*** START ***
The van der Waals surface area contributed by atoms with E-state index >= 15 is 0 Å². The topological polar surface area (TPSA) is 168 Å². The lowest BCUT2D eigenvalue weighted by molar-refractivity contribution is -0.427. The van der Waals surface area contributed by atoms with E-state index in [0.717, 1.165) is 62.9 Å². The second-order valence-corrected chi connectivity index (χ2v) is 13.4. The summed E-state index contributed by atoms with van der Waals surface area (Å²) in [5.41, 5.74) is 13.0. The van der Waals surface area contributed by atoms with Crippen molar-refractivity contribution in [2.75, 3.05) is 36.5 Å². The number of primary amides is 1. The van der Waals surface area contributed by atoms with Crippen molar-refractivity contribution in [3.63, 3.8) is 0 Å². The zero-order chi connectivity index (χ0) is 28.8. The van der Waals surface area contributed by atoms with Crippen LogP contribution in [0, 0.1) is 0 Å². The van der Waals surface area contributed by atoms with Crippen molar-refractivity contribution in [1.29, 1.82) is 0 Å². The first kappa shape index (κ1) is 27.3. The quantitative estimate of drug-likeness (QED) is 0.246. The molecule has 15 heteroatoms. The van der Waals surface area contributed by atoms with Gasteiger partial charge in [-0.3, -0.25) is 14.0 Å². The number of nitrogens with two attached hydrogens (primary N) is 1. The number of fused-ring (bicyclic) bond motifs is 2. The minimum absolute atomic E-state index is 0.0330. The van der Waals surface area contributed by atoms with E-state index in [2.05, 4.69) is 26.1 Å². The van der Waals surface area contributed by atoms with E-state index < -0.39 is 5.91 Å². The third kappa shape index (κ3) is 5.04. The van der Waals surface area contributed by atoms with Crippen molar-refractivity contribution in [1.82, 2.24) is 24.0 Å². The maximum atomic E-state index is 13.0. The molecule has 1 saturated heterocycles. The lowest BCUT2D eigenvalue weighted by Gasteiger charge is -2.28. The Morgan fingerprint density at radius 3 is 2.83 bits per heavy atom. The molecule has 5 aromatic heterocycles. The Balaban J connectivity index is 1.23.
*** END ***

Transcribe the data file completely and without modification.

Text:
The van der Waals surface area contributed by atoms with E-state index >= 15 is 0 Å². The topological polar surface area (TPSA) is 168 Å². The lowest BCUT2D eigenvalue weighted by molar-refractivity contribution is -0.427. The van der Waals surface area contributed by atoms with E-state index in [0.717, 1.165) is 62.9 Å². The second-order valence-corrected chi connectivity index (χ2v) is 13.4. The summed E-state index contributed by atoms with van der Waals surface area (Å²) in [5.41, 5.74) is 13.0. The van der Waals surface area contributed by atoms with Crippen molar-refractivity contribution in [2.75, 3.05) is 36.5 Å². The number of primary amides is 1. The van der Waals surface area contributed by atoms with Crippen molar-refractivity contribution in [3.63, 3.8) is 0 Å². The zero-order chi connectivity index (χ0) is 28.8. The van der Waals surface area contributed by atoms with Crippen LogP contribution in [0, 0.1) is 0 Å². The van der Waals surface area contributed by atoms with Crippen molar-refractivity contribution in [1.29, 1.82) is 0 Å². The first kappa shape index (κ1) is 27.3. The quantitative estimate of drug-likeness (QED) is 0.246. The molecule has 15 heteroatoms. The van der Waals surface area contributed by atoms with Gasteiger partial charge in [-0.3, -0.25) is 14.0 Å². The number of nitrogens with two attached hydrogens (primary N) is 1. The number of fused-ring (bicyclic) bond motifs is 2. The minimum absolute atomic E-state index is 0.0330. The van der Waals surface area contributed by atoms with E-state index in [2.05, 4.69) is 26.1 Å². The van der Waals surface area contributed by atoms with E-state index < -0.39 is 5.91 Å². The third kappa shape index (κ3) is 5.04. The van der Waals surface area contributed by atoms with Crippen molar-refractivity contribution in [1.82, 2.24) is 24.0 Å². The maximum atomic E-state index is 13.0. The molecule has 1 saturated heterocycles. The lowest BCUT2D eigenvalue weighted by Gasteiger charge is -2.28. The Morgan fingerprint density at radius 3 is 2.83 bits per heavy atom. The molecule has 5 aromatic heterocycles. The Balaban J connectivity index is 1.23.